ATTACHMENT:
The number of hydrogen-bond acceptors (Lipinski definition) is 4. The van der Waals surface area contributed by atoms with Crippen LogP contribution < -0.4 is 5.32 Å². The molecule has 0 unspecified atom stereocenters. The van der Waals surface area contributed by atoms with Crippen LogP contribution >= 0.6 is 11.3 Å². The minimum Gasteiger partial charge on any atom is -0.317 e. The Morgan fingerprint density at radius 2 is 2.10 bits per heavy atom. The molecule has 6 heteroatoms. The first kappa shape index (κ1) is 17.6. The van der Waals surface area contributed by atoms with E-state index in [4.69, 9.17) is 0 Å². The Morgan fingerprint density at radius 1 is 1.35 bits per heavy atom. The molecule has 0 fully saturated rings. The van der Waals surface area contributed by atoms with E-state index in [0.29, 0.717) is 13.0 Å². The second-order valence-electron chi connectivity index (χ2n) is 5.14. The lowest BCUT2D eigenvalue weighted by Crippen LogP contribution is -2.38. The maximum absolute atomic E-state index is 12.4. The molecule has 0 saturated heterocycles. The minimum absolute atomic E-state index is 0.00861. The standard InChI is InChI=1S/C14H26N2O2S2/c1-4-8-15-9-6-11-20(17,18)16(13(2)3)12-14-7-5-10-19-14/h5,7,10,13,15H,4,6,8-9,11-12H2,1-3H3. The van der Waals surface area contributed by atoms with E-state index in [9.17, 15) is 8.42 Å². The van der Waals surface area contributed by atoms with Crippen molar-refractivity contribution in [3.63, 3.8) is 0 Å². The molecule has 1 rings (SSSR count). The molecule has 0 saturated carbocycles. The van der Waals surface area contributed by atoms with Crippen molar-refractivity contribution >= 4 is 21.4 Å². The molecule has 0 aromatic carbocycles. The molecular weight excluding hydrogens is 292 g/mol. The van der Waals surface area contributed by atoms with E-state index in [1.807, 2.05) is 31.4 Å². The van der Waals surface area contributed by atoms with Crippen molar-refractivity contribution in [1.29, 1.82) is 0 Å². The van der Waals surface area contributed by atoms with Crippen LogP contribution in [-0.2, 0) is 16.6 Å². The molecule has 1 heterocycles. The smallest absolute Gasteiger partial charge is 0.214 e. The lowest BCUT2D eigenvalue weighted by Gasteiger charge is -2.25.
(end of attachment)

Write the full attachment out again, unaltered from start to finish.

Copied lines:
The number of hydrogen-bond acceptors (Lipinski definition) is 4. The van der Waals surface area contributed by atoms with Crippen LogP contribution < -0.4 is 5.32 Å². The molecule has 0 unspecified atom stereocenters. The van der Waals surface area contributed by atoms with Crippen LogP contribution >= 0.6 is 11.3 Å². The minimum Gasteiger partial charge on any atom is -0.317 e. The Morgan fingerprint density at radius 2 is 2.10 bits per heavy atom. The molecule has 6 heteroatoms. The first kappa shape index (κ1) is 17.6. The van der Waals surface area contributed by atoms with E-state index in [4.69, 9.17) is 0 Å². The Morgan fingerprint density at radius 1 is 1.35 bits per heavy atom. The molecule has 0 fully saturated rings. The van der Waals surface area contributed by atoms with E-state index in [0.29, 0.717) is 13.0 Å². The second-order valence-electron chi connectivity index (χ2n) is 5.14. The lowest BCUT2D eigenvalue weighted by Crippen LogP contribution is -2.38. The maximum absolute atomic E-state index is 12.4. The molecule has 0 saturated heterocycles. The minimum absolute atomic E-state index is 0.00861. The standard InChI is InChI=1S/C14H26N2O2S2/c1-4-8-15-9-6-11-20(17,18)16(13(2)3)12-14-7-5-10-19-14/h5,7,10,13,15H,4,6,8-9,11-12H2,1-3H3. The van der Waals surface area contributed by atoms with E-state index in [9.17, 15) is 8.42 Å². The van der Waals surface area contributed by atoms with Crippen molar-refractivity contribution in [3.63, 3.8) is 0 Å². The molecule has 1 rings (SSSR count). The molecule has 0 saturated carbocycles. The van der Waals surface area contributed by atoms with Crippen molar-refractivity contribution >= 4 is 21.4 Å². The molecule has 0 aromatic carbocycles. The molecular weight excluding hydrogens is 292 g/mol. The van der Waals surface area contributed by atoms with E-state index in [1.807, 2.05) is 31.4 Å². The van der Waals surface area contributed by atoms with Crippen molar-refractivity contribution in [1.29, 1.82) is 0 Å². The van der Waals surface area contributed by atoms with Crippen LogP contribution in [-0.2, 0) is 16.6 Å². The molecule has 1 heterocycles. The smallest absolute Gasteiger partial charge is 0.214 e. The lowest BCUT2D eigenvalue weighted by Gasteiger charge is -2.25.